Foreign investors sell China shares at record pace in August


Share post:

Receive free Chinese business & finance updates

Foreign investors sold a record $12bn worth of Chinese stocks in August as piecemeal support measures from Beijing failed to assuage concerns over slowing growth in the world’s second-largest economy and a worsening crisis in the country’s property sector.

The unprecedented outflows come as figures on Thursday showed China’s manufacturing sector contracted for a fifth consecutive month, despite pledges from leaders in late July to deliver more substantial support measures for the vital property sector, which is typically responsible for about a quarter of annual economic activity.

Simmering tensions with Washington have also dimmed western investors’ appetite for Chinese assets, with US commerce secretary Gina Raimondo warning that American companies were starting to see China as “uninvestable” during a four-day visit to the country this week.

Calculations by the Financial Times based on exchange data show net sales of almost Rmb90bn ($12.4bn) worth of Shanghai- and Shenzhen-listed shares by offshore traders in August, more than any month since the programme launched in late 2014.

Asset managers and analysts said the surge in sales reflected disappointment from global investors, whose focus has shifted this year from hopes for a broad stimulus to a more targeted bailout for property developers. But Chinese leaders have so far remained reluctant to launch such a rescue.

“Investors are quite worried about GDP and whether [policymakers] can even hit that 5 per cent growth target,” said Stephen Innes, managing partner at SPI Asset Management. “That’s directly attributable to the property market because the hit to GDP from that could be 1 percentage point or more.”

Innes added that investors were also wary of “high-level political risk” as the outlook for US-China relations remained dim despite describing Raimondo’s visit as “positive”.

Concerns over the outlook for the country’s real estate market have worsened this month as private Chinese developer Country Garden, once considered among those least likely to default, missed payments on international bonds and sought to push back on renminbi repayment obligations coming due next week.

Meanwhile, shares in China Evergrande, the developer whose defaults on dollar bonds two years ago marked the start of the sector’s liquidity crisis, resumed trading in Hong Kong this week for the first time in 17 months and immediately fell almost 90 per cent.

“The word ‘stimulus’ has been misused too many times and now nobody expects a big bang on the fiscal front anymore,” said Alicia García-Herrero, chief Asia-Pacific economist at Natixis. “Now investors’ clients are focused on the real estate sector policy — that’s the new mantra.”

García-Herrero said there had been a handful of property policy changes over the past month, including the easing of mortgage conditions for first-time buyers in the megacities of Guangzhou and Shenzhen. But these amounted to “tiny bits, not the big bang [that would cause] equity inflows from foreign investors”.

The economic slowdown has weighed heavily on broader valuations of Chinese stocks, dragging the benchmark CSI 300 index down 8 per cent in dollar terms in the year to date even as big markets elsewhere in the world have notched double-digit gains.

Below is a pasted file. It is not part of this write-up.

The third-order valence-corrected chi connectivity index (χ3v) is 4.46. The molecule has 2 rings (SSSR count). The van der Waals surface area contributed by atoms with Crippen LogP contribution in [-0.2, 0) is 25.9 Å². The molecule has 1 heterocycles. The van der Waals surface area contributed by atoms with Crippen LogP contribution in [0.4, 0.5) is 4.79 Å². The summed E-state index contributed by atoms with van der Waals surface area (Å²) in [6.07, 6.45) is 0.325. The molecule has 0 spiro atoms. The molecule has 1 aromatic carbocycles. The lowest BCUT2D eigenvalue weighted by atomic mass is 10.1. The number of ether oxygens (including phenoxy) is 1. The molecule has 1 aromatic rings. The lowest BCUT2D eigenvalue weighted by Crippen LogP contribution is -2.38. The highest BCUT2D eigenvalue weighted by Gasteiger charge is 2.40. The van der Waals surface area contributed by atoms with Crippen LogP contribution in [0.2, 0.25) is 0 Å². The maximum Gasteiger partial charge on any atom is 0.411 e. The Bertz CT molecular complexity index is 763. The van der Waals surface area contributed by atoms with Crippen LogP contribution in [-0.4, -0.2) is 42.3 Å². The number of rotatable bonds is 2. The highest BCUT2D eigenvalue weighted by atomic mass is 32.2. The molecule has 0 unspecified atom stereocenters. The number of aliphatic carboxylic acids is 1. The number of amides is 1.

Efforts to prop up shares through cuts to trading fees and other measures, which delivered substantial gains when previously deployed, have likewise failed to provide a lasting boost to investor sentiment.

“You need substantial stimulus to get people back in,” said García-Herrero, before adding: “Don’t hold your breath.”

Additional reporting by Andy Lin in Hong Kong

Source link

Lisa Holden
Lisa Holden
Lisa Holden is a news writer for LinkDaddy News. She writes health, sport, tech, and more. Some of her favorite topics include the latest trends in fitness and wellness, the best ways to use technology to improve your life, and the latest developments in medical research.

Recent posts

Related articles

Jeremy Hunt’s risky ‘carrot and stick’ policies could help revive Tory fortunes

Receive free Conservative Party UK updatesWe’ll send you a myFT Daily Digest email rounding up the latest...

‘Last mile’ of disinflation the hardest, warns ECB deputy head

Receive free Eurozone inflation updatesWe’ll send you a myFT Daily Digest email rounding up the latest Eurozone...

Spotify boss urges UK to enact tougher regulation of tech gatekeepers

Receive free Daniel Ek updatesWe’ll send you a myFT Daily Digest email rounding up the latest Daniel...

Sam Bankman-Fried prepares for the fight of his life in US trial

A year ago, 30-year-old billionaire Sam Bankman-Fried posted a 14-tweet thread on the balance of “safety vs...

UAE proposes to host UN climate summit for second year as Russia blocks talks

Receive free Climate change updatesWe’ll send you a myFT Daily Digest email rounding up the latest Climate...

Bills set to soar as water companies seek record £96bn spending

Receive free Utilities updatesWe’ll send you a myFT Daily Digest email rounding up the latest Utilities news...

Japan’s prime minister Kishida says: ‘reassess our economy’

Throughout September, in Tokyo, New York, Hong Kong and London, the world’s biggest investment banks hosted a...

Hunt to pledge minimum wage rise and benefit sanctions

Receive free Conservative Party UK updatesWe’ll send you a myFT Daily Digest email rounding up the latest...